COVID vaccine

Which arm should you get your COVID booster in? Why your choice could matter

NBCUniversal Media, LLC

As new COVID-19 vaccine booster doses make their way into the hands of pharmacies and medical facilities, there’s an interesting question on the minds of some patients.

Which arm should I get my COVID shot in?

While many individuals have preferences, there could be a scientific reason to be deliberate in your choice. According to a study, published in EBioMedicine and highlighted by the University of Minnesota, among others, scientists in Germany found that the immune response was better in individuals who got their COVID vaccines in the same arm they had gotten previous shots.

The study looked at 303 individuals who had received the two-dose Pfizer COVID vaccine series.

In the study, antibody levels were measured two weeks after the second dose of the two-dose sequence. 147 of the participants received their second dose in the same arm that they had received their first dose in, and 156 of the patients received it in the opposite arm.

Researchers found that “Killer-T cell” levels were significantly higher in patients who had the shot in the same arm.

Those cells, which “attack and destroy the other cells they target,” according to CNN, were present in 67% of patients who had been injected in the same arm, compared to 43% of those who got the shots in different arms.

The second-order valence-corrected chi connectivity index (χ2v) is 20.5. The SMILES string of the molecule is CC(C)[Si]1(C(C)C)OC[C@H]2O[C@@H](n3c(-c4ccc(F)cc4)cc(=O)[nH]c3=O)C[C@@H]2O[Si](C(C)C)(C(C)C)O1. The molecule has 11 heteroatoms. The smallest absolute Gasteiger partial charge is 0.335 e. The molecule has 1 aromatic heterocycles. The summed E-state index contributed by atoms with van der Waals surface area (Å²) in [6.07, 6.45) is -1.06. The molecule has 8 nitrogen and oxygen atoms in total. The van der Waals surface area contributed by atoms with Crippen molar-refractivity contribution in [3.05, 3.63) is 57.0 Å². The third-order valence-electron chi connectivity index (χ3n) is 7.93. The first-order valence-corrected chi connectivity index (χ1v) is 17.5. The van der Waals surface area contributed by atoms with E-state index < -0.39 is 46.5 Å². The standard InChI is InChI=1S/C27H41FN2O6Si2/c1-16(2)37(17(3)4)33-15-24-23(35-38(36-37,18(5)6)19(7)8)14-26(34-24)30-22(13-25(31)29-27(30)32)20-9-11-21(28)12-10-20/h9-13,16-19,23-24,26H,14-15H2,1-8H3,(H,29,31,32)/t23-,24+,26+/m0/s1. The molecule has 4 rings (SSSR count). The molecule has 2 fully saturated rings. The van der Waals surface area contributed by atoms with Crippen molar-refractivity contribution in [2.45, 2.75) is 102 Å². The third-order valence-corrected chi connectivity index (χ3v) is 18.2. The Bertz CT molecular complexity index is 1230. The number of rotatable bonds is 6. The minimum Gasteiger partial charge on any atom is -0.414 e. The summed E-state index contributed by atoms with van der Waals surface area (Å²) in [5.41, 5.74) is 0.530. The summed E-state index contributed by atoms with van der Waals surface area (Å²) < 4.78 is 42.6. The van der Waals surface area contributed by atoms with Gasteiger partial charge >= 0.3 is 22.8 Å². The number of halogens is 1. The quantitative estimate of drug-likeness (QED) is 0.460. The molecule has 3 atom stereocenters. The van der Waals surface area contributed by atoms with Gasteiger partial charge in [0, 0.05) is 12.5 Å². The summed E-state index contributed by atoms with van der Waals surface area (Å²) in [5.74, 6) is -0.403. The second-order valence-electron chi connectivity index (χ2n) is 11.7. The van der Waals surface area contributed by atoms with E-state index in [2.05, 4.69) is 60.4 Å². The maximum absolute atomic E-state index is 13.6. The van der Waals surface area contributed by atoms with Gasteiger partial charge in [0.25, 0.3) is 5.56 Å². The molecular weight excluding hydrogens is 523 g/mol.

Researchers did caution that more information would be needed, including among those who had been infected with COVID following their shots.

Why could a same-arm strategy be more effective? Scientists believe that if “immune cells in the lymph nodes are restimulated in the same place,” as they would be in getting an injection in the same arm twice, there will be a “greater immunological response” to the second shot, according to CNN.

Aside from the “which arm” question, many individuals will seek out information on how to relieve arm pain from vaccinations too.

According to UnityPoint Health, ways of relieving pain include relaxing during the vaccination, moving the arm around to help disperse the injected dose into your body, and stretching, to help reduce inflammation.

Icing, over-the-counter pain medication and avoiding strenuous exercise can also help.

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